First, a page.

56% of workers think that men make the best leaders

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The gender gap might be closing in the office, but men still make the best bosses, that’s the message from a new survey by social media-based recruitment specialists, staffbay.com

staffbay.com, which uses social media to bring jobseekers and employers together, asked 15,000 workers which gender they would prefer as a boss, and 56 per cent of them said they thought men make the best office generals. Interestingly, 62 per cent of those questioned were men, and just 4 per cent of those surveyed said “they didn’t mind” whether a man or woman was their boss.

staffbay co-founder, Tony Wilmot says that, although attitudes are changing, there still exists a gender divide in the workplace.

“The results of our latest survey show that, when it comes to taking up positions of power at work, men still rule the roost. What is particularly shocking about our survey is that only 4 per cent of those surveyed are ambivalent about the gender of their boss.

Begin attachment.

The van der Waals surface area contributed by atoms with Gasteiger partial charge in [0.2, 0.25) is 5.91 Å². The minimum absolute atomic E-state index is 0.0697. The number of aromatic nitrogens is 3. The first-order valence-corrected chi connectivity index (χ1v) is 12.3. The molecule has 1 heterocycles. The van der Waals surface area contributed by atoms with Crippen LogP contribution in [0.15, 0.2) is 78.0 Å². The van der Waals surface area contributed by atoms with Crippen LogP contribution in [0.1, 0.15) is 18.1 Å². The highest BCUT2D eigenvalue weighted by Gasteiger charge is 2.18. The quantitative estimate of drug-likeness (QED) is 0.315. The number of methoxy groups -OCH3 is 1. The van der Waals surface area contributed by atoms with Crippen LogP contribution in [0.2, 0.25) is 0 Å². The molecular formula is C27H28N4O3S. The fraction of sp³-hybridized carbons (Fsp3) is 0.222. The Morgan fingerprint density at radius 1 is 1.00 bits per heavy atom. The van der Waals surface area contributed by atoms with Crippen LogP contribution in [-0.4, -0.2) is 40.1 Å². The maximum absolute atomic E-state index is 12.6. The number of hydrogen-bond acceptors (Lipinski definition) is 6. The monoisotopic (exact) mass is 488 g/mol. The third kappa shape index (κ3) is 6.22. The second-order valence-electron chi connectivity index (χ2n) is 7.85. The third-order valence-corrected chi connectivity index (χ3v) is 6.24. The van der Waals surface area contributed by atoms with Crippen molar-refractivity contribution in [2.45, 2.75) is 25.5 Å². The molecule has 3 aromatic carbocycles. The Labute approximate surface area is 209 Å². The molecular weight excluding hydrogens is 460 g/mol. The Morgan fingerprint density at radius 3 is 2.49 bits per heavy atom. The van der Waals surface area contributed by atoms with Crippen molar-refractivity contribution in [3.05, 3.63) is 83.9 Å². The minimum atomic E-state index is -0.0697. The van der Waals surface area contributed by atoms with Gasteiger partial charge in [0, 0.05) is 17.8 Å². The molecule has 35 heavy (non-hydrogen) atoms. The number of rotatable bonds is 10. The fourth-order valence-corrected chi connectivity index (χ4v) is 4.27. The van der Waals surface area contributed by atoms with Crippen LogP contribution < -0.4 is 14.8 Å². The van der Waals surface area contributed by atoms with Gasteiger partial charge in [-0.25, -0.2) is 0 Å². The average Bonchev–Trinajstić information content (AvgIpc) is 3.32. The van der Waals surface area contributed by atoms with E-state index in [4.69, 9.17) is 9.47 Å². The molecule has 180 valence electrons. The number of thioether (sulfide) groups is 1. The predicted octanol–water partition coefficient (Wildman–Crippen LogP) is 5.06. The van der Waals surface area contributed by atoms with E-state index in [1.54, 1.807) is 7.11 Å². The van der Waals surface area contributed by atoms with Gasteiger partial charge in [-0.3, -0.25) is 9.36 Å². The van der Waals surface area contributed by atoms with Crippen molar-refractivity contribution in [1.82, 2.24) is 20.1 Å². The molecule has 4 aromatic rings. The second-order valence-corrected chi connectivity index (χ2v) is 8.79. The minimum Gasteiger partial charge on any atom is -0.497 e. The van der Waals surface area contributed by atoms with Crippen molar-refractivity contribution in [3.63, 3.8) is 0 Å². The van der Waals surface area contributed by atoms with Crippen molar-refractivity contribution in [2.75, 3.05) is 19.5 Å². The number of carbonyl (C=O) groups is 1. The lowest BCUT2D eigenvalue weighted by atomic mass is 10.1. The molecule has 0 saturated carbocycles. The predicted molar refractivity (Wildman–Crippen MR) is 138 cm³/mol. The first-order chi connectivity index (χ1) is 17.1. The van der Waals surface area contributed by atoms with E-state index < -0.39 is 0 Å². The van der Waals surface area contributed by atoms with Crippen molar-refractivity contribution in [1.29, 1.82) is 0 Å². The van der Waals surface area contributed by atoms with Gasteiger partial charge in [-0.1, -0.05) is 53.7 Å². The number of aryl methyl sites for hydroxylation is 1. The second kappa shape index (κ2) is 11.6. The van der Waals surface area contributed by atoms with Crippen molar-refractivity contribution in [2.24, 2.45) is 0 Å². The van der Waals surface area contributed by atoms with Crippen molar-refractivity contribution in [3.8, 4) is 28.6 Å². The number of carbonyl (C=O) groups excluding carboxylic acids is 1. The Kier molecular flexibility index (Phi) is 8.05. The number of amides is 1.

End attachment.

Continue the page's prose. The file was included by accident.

Tony adds: “In 1953, Gallup ran a poll showing that 66 per cent would choose a male boss and only 5 per cent a female one. Thankfully, times are changing. No-one wants to live in a male dominated world, as this only deters young, female talent from entering the workplace.

“We know from seeing behind the scenes at staffbay.com, that there are more young females than ever applying for traditionally male roles, and we welcome this. Our message is: get yourselves out there – become the bosses and business leaders of tomorrow.”

The survey comes on the back of recent Office of National Statistics Figures which showed that the gender pay gap has decreased since the 1970s but the disparity between what men and women take home today still differs dramatically after the age of 30.

Figures show that in 1975, 16 to 18 year olds of both sexes were paid similar sums but this changed after the age of 18 with men earning more than women at every age group. At that time, the biggest percentage pay gap was for 38 year olds, with male employees receiving on average 61 per cent more than their female counterparts.

“It’s time for this to change,” says Tony. “By pushing themselves forward and showing their talents off to prospective employers, fast-rising females can make sure this gap closes. We urge them to do all they can to make sure the gender balance is equal.”

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